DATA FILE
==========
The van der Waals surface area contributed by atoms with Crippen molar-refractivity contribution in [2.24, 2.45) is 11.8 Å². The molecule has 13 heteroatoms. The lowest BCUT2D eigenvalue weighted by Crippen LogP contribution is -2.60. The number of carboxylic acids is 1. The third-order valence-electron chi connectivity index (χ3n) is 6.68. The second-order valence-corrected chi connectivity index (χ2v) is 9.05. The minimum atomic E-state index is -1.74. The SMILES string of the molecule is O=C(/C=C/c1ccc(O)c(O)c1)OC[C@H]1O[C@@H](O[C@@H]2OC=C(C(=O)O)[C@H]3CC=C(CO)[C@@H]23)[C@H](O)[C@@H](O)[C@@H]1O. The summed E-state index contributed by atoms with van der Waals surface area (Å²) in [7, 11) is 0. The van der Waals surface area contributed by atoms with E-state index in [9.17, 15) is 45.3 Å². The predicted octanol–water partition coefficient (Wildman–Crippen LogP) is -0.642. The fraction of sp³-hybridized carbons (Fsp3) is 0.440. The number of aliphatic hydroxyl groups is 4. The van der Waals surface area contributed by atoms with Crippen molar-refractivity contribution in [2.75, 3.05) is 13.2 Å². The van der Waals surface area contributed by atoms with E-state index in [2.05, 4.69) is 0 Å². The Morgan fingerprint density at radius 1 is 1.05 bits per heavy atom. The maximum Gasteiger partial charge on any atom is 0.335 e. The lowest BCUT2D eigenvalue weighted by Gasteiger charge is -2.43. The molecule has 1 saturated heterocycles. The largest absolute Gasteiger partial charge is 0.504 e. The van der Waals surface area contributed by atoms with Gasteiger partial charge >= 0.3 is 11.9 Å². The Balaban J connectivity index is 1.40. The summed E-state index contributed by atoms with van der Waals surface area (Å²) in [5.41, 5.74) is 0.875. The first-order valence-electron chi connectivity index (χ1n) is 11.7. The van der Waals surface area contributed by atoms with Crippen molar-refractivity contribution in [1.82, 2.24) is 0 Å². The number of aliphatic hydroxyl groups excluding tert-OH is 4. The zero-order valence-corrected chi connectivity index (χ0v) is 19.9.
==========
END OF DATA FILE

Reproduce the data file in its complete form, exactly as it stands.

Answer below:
The van der Waals surface area contributed by atoms with Crippen molar-refractivity contribution in [2.24, 2.45) is 11.8 Å². The molecule has 13 heteroatoms. The lowest BCUT2D eigenvalue weighted by Crippen LogP contribution is -2.60. The number of carboxylic acids is 1. The third-order valence-electron chi connectivity index (χ3n) is 6.68. The second-order valence-corrected chi connectivity index (χ2v) is 9.05. The minimum atomic E-state index is -1.74. The SMILES string of the molecule is O=C(/C=C/c1ccc(O)c(O)c1)OC[C@H]1O[C@@H](O[C@@H]2OC=C(C(=O)O)[C@H]3CC=C(CO)[C@@H]23)[C@H](O)[C@@H](O)[C@@H]1O. The summed E-state index contributed by atoms with van der Waals surface area (Å²) in [7, 11) is 0. The van der Waals surface area contributed by atoms with E-state index in [9.17, 15) is 45.3 Å². The predicted octanol–water partition coefficient (Wildman–Crippen LogP) is -0.642. The fraction of sp³-hybridized carbons (Fsp3) is 0.440. The number of aliphatic hydroxyl groups is 4. The van der Waals surface area contributed by atoms with Crippen molar-refractivity contribution in [2.75, 3.05) is 13.2 Å². The van der Waals surface area contributed by atoms with E-state index in [2.05, 4.69) is 0 Å². The Morgan fingerprint density at radius 1 is 1.05 bits per heavy atom. The maximum Gasteiger partial charge on any atom is 0.335 e. The lowest BCUT2D eigenvalue weighted by Gasteiger charge is -2.43. The molecule has 1 saturated heterocycles. The largest absolute Gasteiger partial charge is 0.504 e. The van der Waals surface area contributed by atoms with Gasteiger partial charge >= 0.3 is 11.9 Å². The Balaban J connectivity index is 1.40. The summed E-state index contributed by atoms with van der Waals surface area (Å²) in [5.41, 5.74) is 0.875. The first-order valence-electron chi connectivity index (χ1n) is 11.7. The van der Waals surface area contributed by atoms with Crippen molar-refractivity contribution in [1.82, 2.24) is 0 Å². The number of aliphatic hydroxyl groups excluding tert-OH is 4. The zero-order valence-corrected chi connectivity index (χ0v) is 19.9.